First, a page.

An admirer of Franz Kafka’s once presented him with a specially bound volume of three of his stories. Kafka’s reaction was vehement: “My scribbling … is nothing more than my own materialization of horror,” he replied. “It shouldn’t be printed at all. It should be burnt.” At the same time, Kafka believed that he had no purpose in life other than writing: “I am made of literature,” he said, “and cannot be anything else.” Clearly, Kafka’s ambivalence about his work was an expression of deep uncertainty about himself. Did he have the right to inflict his dreadful imaginative visions on the world? “If one can give no help one should remain silent,” he mused. “No one should let his own hopelessness cause the patient’s condition to deteriorate.”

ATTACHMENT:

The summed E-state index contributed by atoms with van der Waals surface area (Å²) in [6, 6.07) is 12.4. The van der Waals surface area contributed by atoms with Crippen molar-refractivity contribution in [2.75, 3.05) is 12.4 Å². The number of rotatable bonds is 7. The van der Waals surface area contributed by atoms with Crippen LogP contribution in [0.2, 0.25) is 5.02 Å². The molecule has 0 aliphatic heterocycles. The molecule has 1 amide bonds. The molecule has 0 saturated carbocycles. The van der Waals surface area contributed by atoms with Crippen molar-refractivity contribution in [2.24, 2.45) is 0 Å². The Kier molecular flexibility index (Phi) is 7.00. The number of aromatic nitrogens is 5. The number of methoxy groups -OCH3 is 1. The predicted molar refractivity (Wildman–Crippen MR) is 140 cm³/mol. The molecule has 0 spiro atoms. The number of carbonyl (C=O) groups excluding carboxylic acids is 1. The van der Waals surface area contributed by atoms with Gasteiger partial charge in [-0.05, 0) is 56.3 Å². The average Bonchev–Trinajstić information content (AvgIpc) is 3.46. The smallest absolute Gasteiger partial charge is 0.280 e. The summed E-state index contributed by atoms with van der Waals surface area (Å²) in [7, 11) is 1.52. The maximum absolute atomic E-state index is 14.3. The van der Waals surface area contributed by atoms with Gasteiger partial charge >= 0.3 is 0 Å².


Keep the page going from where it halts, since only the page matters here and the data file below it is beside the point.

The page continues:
A data-driven “neighborhood of the future” masterminded by a Google corporate sibling, Toronto’s Quayside project could be a milestone in digital-age city building. But after a year of scandal in Silicon Valley, questions about privacy and security remain.